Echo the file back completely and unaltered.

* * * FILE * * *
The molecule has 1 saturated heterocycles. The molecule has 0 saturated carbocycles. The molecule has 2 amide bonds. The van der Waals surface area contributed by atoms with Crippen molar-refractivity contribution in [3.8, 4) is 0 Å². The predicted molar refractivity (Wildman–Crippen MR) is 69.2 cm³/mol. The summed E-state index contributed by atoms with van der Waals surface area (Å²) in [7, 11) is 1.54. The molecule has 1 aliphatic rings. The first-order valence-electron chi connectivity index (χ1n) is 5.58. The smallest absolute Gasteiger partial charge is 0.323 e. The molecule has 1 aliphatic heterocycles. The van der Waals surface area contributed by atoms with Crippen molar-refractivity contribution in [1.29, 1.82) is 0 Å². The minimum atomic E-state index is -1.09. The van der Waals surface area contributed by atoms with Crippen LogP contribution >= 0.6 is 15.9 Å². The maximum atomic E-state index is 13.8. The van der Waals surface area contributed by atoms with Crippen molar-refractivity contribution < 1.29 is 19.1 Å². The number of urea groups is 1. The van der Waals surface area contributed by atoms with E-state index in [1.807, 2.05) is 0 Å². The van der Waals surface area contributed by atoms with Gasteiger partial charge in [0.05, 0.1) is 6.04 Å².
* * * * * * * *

The molecule has 1 saturated heterocycles. The molecule has 0 saturated carbocycles. The molecule has 2 amide bonds. The van der Waals surface area contributed by atoms with Crippen molar-refractivity contribution in [3.8, 4) is 0 Å². The predicted molar refractivity (Wildman–Crippen MR) is 69.2 cm³/mol. The summed E-state index contributed by atoms with van der Waals surface area (Å²) in [7, 11) is 1.54. The molecule has 1 aliphatic rings. The first-order valence-electron chi connectivity index (χ1n) is 5.58. The smallest absolute Gasteiger partial charge is 0.323 e. The molecule has 1 aliphatic heterocycles. The van der Waals surface area contributed by atoms with Crippen molar-refractivity contribution in [1.29, 1.82) is 0 Å². The minimum atomic E-state index is -1.09. The van der Waals surface area contributed by atoms with Crippen LogP contribution >= 0.6 is 15.9 Å². The maximum atomic E-state index is 13.8. The van der Waals surface area contributed by atoms with Crippen molar-refractivity contribution < 1.29 is 19.1 Å². The number of urea groups is 1. The van der Waals surface area contributed by atoms with E-state index in [1.807, 2.05) is 0 Å². The van der Waals surface area contributed by atoms with Gasteiger partial charge in [0.05, 0.1) is 6.04 Å².